A review of the situation shows that it is neither the case of the ministers having forgotten the standing principle in diplomacy that nothing among protagonists could be agreed to, unless everything is agreed upon fully. That is why they have put forth in the document the caveat as agreement in principle, meaning ready for final approval by higher ups, if they have no disagreement.

On the Ethiopian side, they seem not to be making much of a fuss about the forthcoming visit of the Egyptian president. This possibly could be attributed to Ethiopian officials having convinced themselves in the news claim that the visit is only continuation of the Nile talks, which were started in Ethiopia in January 2015.

Is this real? Is there any need for the president, whose attention is being sought in every corner, to come for continuation of those interrupted talks, after the foreign minister’s have facilitated agreement? He would also be speaking from Ethiopia’s parliament in the course of his three-day visit.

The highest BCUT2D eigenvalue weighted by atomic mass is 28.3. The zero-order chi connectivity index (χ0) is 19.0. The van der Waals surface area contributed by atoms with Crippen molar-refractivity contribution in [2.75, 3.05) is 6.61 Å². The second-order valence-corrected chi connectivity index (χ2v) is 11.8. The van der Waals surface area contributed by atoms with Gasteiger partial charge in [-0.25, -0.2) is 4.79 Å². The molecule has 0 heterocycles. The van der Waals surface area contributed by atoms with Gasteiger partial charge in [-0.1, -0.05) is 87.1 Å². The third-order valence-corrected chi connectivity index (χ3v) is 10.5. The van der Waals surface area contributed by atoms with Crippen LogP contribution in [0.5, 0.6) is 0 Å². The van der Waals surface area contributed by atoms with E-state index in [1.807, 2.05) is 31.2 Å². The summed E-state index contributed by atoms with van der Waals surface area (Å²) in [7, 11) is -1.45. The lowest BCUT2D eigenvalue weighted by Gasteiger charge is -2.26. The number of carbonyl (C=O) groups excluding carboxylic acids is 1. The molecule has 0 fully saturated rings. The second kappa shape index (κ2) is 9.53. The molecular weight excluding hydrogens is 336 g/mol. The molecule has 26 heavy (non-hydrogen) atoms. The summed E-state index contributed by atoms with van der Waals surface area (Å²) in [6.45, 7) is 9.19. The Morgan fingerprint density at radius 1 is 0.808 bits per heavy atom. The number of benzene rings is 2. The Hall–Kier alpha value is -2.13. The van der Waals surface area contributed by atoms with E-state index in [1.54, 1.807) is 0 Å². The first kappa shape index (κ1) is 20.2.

Preceding his travel to Ethiopia, the president would also spend a day in Khartoum, talking to the ICC-indictee Omar al-Bashir, who uncharacteristically this week publicly announced that the country with which he has excellent relations is Eritrea.

Is something cooking up?


Is the Sudan TPLF’s best friend?

Today, if anyone would ask the TPLF who its best friend is, it would certainly point to the Sudan and its ICC-indictee president. Surely, this TPLF judgement would not be shared by el-Bashir who, as mentioned earlier has told the world that his best friend is Isaias Afeworki, President of Eritrea, with whom, he said, the Sudan maintains “excellent relations.”

Sudan’s President Omar Hassan al-Bashir addresses supporters in Port Sudan, capital of Red Sea State (Reuters)

In his campaign speech directed at the Sudanese people, el-Bashir mentioned Ethiopia once; it was to point out that he had signed agreements with Chad, Ethiopia and others to facilitate trade across Sudanese ports.

I read this the other day on the Sudan Tribune. The ICC-indictee was campaigning in parts of the Sudan on foreign policy themes, especially Sudan’s relations with neighboring states. He was in a pretentious mode about democratic election, after successfully neutering all possible rivals and candidates, as has done the dictatorial TPLF in Ethiopia.

At the moment, as a go-between anywhere – if accepted – the Sudan is willing to do anything to extract some benefits. The Sudanese leader behaves like heat-seeking electronic gadget, consumed with calculating his advantages and benefits, if he could – using his African neighbors or the Gulf nations.